- “Add pictures and colors to the worksheets or a Kid’s Workbook.”
Note for Educators: Handouts for kids in How to Be Angry are reproducible! You may feel free to make kids their own workbook to use as you are conducting each session. The kids recommend it and so do I!
Thanks again, kids!
All the best– Signe
HuffingtonPost writer, Michelle Baker, has shared this amazingly honest and deeply touching piece about bullying…by children, by adults, by those most trusted and most able to wound. I was struck by each and every paragraph of her article, but particularly by these words, which I know firsthand to be true from having worked as a therapist with traumatized children and adolescents:
I am always amazed when I hear anyone say that teenagers act out simply “to get attention.” Of course, they do. Children act out because they do need attention: positive, proactive, compassionate, responsive and responsible attention. I am astonished by how many adults don’t do anything because they don’t know what to do or ignore the situation because they don’t want to acknowledge that they might have to change. For a child in crisis whose parents and adult community have not shown the ability to appropriately respond in times of need, radical acts are often the only measures a child has in order to get someone to pay attention and take action.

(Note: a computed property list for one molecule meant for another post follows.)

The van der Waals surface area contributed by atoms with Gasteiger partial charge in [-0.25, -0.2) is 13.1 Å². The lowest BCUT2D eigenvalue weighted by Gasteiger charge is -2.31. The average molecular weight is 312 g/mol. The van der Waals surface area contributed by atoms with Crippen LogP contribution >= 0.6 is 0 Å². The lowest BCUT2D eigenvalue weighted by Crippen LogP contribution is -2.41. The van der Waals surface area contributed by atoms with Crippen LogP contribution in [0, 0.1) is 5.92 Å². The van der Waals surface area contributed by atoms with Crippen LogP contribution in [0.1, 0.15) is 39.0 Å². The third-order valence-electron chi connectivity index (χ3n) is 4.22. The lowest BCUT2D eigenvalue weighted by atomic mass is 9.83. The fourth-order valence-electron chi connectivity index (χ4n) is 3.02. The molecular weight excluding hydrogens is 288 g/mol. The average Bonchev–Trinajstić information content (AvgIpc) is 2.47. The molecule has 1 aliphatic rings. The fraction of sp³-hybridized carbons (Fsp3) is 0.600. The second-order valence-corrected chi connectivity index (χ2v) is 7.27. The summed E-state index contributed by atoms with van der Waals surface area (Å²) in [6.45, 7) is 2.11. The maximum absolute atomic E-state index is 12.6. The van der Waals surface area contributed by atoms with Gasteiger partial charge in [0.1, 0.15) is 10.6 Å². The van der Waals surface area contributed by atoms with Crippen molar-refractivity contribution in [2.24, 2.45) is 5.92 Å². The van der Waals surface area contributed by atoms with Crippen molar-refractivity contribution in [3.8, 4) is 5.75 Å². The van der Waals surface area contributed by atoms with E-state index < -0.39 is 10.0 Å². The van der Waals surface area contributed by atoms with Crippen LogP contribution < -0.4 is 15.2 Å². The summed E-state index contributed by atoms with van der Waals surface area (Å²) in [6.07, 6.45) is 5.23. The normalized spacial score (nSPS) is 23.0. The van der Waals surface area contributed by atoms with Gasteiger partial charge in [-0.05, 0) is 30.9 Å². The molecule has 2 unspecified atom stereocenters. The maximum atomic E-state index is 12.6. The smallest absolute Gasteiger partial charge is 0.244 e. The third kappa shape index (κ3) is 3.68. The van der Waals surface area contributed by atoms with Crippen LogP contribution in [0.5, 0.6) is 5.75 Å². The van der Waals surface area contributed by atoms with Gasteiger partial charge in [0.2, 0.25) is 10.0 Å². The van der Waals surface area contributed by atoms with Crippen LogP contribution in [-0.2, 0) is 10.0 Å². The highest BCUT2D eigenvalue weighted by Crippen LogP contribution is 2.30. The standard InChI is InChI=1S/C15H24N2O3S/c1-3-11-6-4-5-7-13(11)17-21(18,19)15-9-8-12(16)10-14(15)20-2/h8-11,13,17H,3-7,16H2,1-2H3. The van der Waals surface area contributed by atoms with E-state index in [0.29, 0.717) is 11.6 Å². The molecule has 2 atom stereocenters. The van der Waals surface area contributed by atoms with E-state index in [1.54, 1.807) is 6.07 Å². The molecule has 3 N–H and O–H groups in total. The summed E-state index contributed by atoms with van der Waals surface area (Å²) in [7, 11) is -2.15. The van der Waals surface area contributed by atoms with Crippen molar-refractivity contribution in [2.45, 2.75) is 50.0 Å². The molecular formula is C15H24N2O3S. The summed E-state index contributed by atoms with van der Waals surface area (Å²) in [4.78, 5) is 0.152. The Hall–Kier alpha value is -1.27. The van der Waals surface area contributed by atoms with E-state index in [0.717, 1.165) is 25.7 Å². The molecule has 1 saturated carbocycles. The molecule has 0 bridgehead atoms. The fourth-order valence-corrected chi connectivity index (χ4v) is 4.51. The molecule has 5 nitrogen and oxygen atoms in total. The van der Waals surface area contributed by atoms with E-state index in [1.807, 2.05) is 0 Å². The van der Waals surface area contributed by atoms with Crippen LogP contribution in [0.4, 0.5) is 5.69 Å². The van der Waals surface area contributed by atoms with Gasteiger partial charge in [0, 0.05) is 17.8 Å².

Please check out: Bullying Runs Deep: Breaking the Code of Silence That Protects Bullies
Check out these great excerpts from a recent interview about bullying with bestselling children’s author, Trudy Ludwig. She is the author of My Secret Bully, which I recommend most highly and center one of my chapters around in Friendship & Other Weapons.
I especially love the definitions of rude vs. mean vs. bullying and her highlighting of issues such as the power of allies and the importance of restorative justice.
In both my scheduled workshops and my casual conversations on the topic of bullying, professionals and parents often ask me, “Is bullying really worse today than it was when we were kids?”
My answer to that question is an emphatic, “Yes.”
The 24/7 availability of cell phones, instant messaging, e-mails and social networking sites have intensified the impact of bullying, giving young people private ways to humiliate each other under-the-radar of adults and public ways to spread rumors and gossip to large-scale audiences.
To read the rest of this story, please visit the HuffingtonPost or click the link below.